Coming of age
Nov./Dec. 2014 California Bountiful magazine
Story by Joyce Mansfield
Photos by Paul Savage and courtesy of Sunshine Care
Garden therapy is healing for all
More online: Recipe
If Barbara Fager's 86-year-old mother, Jean, is having a bad day, Barbara asks her if she wants to go outside to see the flowers.
Barbara Fager and her mother, Jean Fager, stroll through the gardens at Sunshine Care, an assisted-living, memory-care community. Barbara says nature makes her mom "happy and upbeat."
"She'll come alive," Barbara Fager said. "She loves to go up to that greenhouse and I do too."
Jean Fager is an Alzheimer's patient at Sunshine Care, a community of assisted-living, memory-care homes in Poway, just north of San Diego. She is among the residents there who benefit from garden therapy programs that range from an acclaimed Intergenerational Garden Club to growing organic produce and herbs.
Gardening and nature can provide reprieve for all ages, and studies show that for the elderly in particular there is an array of physical and emotional benefits, including improved quality of life, mobility and activeness. That's good news growing in the gardens of a nation with a burgeoning senior population: The number of people older than age 65 will double between 2000 and 2030, says the Administration on Aging.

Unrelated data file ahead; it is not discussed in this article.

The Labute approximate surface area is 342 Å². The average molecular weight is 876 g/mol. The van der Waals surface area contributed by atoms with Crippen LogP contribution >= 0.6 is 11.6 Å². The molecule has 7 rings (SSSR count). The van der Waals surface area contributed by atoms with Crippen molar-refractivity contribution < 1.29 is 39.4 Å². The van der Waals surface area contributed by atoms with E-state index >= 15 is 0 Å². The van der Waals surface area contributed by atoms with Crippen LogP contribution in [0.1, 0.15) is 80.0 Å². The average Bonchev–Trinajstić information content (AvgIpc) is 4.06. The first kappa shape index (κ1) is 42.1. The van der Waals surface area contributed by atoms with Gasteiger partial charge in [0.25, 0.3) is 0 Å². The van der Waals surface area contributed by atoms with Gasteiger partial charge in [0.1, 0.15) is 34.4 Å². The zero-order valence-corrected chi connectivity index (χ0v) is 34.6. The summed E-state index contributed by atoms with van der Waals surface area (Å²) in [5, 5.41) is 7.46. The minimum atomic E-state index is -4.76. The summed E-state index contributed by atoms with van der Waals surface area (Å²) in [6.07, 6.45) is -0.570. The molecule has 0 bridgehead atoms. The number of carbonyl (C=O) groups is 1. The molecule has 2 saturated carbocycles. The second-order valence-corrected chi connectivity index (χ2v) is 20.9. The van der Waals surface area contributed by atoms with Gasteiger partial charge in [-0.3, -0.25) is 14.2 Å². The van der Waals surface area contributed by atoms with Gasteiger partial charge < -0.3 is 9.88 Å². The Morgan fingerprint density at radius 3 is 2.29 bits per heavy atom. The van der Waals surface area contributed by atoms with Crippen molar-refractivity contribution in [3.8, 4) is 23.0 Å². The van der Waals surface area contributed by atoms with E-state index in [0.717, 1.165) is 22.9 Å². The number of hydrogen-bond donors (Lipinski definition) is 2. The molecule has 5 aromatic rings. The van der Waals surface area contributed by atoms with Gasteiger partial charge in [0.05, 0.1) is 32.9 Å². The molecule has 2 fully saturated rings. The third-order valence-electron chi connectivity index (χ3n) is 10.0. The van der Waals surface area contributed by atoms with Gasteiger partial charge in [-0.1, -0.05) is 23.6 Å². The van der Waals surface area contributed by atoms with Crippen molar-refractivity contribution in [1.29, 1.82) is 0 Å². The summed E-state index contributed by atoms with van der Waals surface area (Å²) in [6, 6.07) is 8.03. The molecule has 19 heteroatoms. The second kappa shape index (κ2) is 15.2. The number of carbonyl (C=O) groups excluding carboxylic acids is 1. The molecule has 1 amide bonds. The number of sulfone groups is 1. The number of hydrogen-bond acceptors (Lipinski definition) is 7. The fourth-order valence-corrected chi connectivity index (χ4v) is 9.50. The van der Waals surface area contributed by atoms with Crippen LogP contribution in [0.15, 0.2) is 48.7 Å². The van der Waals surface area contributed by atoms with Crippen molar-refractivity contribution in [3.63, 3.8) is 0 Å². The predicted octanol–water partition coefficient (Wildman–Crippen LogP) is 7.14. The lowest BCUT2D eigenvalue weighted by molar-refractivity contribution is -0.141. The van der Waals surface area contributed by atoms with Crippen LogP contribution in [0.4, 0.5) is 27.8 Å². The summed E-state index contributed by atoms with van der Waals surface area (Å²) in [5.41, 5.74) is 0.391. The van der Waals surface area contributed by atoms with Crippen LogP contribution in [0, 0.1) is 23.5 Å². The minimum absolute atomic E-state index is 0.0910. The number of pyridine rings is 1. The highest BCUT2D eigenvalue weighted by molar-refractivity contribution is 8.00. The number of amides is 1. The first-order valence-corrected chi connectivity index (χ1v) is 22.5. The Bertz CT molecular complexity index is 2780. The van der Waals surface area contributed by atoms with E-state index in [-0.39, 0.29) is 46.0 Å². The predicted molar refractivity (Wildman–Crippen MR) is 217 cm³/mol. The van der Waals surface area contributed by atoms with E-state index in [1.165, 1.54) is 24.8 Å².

Children Bethel Lutz, above, and Elijah Tan, below, join residents such as John Gharib and Norma Schoppa for weekly Intergenerational Garden Club activities
Garden therapy, more formally referred to as horticulture therapy, uses plants and horticultural activities "to improve social, educational and physical adjustment," according to the American Horticultural Therapy Association.
While the association notes that the concept dates back to ancient times, Sunshine Care has taken garden and nature therapy to new levels—using it as a way to bolster health and well-being and foster connections among all ages and stages of life.
From seed to senior